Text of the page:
And when his family gathered around the coffin to view his body once before the burial, we saw a joke, a wonderful joke. His hair was still, stiff and tangled as barbed wire, his nose a majesty thrust upward from the polished coffin; and his old eyes were closed. But into the corner of our father's mouth—to the deep distress of the mortician—someone had stuck a toothpick.

Walter Wangerin Jr. teaches theology, English, and creative writing at Valparaiso University. He published Paul: A Novel last autumn.

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Related Elsewhere

Learn how Calvin DeWitt is helping Dunn, Wisconsin, reflect the glory of God's good creation through developing farms in Christianity Today's "God's Green Acres."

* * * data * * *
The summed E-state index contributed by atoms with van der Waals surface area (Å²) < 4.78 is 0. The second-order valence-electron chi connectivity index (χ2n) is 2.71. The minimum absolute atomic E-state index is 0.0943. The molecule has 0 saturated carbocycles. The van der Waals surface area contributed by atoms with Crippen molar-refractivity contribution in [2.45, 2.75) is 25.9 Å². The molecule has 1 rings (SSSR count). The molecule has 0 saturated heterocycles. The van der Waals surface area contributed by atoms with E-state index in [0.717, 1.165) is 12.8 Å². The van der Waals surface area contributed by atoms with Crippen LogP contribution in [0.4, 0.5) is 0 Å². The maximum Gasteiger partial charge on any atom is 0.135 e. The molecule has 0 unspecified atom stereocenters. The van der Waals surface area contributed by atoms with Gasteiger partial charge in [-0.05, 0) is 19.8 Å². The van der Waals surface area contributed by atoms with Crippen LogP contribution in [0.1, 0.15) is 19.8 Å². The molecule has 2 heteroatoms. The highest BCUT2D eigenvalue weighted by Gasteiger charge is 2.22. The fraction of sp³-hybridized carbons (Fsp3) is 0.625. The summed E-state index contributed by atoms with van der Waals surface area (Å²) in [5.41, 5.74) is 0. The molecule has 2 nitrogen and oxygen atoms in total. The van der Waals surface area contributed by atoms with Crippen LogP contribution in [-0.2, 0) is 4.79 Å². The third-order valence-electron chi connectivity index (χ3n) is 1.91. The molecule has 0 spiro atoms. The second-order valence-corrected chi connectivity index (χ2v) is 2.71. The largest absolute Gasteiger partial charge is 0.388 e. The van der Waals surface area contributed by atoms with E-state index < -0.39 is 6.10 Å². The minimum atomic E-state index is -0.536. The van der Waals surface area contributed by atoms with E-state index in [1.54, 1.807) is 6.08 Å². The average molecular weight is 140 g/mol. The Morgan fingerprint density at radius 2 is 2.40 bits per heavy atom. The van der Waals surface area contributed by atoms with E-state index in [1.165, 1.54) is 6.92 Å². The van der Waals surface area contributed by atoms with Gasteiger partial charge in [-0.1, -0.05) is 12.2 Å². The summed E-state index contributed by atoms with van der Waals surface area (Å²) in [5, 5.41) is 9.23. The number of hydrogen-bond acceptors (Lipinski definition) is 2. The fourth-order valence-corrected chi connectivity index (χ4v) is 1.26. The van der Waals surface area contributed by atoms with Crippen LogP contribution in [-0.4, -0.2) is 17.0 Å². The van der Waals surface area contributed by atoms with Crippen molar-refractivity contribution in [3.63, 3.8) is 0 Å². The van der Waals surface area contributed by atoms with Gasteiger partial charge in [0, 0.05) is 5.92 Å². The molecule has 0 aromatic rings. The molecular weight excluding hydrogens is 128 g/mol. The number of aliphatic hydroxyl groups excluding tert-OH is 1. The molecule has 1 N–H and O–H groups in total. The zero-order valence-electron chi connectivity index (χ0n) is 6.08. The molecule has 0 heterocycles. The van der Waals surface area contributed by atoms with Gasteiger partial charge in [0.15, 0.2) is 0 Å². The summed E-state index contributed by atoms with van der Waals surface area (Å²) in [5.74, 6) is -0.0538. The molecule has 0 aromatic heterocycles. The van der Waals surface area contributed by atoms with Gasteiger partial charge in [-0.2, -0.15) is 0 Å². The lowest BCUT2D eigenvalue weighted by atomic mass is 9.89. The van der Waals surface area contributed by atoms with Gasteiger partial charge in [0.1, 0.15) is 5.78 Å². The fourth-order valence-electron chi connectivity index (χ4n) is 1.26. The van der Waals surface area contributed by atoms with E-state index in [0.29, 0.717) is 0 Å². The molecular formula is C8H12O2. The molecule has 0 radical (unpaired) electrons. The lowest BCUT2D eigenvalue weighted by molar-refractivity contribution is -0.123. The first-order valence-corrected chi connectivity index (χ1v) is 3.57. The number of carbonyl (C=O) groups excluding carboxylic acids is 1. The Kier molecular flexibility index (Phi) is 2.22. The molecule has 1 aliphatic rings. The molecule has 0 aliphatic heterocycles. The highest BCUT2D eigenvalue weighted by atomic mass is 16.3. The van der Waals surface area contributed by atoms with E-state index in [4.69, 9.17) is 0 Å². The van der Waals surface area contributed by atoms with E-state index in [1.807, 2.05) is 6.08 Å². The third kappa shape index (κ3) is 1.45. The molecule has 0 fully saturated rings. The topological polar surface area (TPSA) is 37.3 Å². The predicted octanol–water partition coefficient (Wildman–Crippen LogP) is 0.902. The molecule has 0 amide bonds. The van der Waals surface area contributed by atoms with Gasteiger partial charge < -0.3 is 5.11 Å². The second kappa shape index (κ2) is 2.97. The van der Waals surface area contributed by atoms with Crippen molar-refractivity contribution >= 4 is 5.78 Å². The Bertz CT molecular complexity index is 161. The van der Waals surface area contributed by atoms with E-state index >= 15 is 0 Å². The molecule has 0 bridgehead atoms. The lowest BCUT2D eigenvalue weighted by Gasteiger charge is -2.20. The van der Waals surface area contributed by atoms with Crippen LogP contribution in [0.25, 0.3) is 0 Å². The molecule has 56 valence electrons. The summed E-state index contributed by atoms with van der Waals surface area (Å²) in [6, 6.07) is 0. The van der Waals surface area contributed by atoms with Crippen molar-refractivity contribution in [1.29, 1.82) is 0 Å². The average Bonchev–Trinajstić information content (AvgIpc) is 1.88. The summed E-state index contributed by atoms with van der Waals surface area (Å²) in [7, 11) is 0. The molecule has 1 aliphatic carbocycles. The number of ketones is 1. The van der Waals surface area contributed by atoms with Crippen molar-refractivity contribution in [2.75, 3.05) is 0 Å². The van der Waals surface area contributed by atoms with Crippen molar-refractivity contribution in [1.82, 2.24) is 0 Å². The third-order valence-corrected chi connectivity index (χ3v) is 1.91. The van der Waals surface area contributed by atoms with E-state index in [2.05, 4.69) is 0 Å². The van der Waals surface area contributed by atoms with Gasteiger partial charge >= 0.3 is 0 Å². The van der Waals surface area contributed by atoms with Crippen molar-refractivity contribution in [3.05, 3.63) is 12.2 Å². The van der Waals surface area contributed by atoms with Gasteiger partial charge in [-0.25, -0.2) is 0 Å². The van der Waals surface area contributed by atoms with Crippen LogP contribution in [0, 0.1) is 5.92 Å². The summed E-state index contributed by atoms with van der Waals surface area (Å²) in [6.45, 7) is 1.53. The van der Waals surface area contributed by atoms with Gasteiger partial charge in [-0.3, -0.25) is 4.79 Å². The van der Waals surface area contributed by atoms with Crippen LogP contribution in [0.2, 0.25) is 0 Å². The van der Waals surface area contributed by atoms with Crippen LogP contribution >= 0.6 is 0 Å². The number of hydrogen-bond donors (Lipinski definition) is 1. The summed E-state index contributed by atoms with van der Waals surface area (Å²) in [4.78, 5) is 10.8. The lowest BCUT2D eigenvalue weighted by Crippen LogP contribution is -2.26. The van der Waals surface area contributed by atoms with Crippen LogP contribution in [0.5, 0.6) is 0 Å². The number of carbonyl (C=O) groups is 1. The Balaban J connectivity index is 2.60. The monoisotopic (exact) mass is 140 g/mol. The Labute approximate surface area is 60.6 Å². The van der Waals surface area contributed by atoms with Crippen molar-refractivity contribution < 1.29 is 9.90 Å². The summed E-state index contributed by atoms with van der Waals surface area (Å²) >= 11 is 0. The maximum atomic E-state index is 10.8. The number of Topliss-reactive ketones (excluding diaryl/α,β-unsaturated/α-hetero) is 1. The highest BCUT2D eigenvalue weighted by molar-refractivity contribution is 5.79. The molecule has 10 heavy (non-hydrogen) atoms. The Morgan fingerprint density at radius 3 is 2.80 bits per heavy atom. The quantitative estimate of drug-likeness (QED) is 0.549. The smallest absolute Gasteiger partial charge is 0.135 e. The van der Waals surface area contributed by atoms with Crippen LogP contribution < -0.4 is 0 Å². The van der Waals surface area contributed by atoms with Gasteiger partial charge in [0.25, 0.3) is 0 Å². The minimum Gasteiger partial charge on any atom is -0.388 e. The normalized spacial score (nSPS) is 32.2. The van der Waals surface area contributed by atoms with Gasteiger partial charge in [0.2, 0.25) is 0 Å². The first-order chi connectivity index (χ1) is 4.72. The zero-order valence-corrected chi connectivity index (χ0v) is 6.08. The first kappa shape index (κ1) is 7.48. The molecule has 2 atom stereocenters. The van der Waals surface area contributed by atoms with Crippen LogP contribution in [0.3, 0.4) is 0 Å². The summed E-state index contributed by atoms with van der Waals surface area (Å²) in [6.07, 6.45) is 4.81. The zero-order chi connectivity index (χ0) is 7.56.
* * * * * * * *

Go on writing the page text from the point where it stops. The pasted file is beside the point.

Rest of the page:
Wangerin's bio tells us that he is the author of more than 20 spiritual books for children and adults. A bibliography of Wangerin's works is available from Regent College.

Wangerin himself teaches at Valparaiso University.

Wangerin and his wife Thanne share more about their family and marriage in Marriage Partnership's "Clearing the Air."

Read "The Ragman", a short story by Wangerin.

Wangerin discussed his Book of God and Bible interpretation on PBS's News Hourin 1996.

Wangerin's Book of God and Paul: A Novel are available from the Christianity Today bookstore.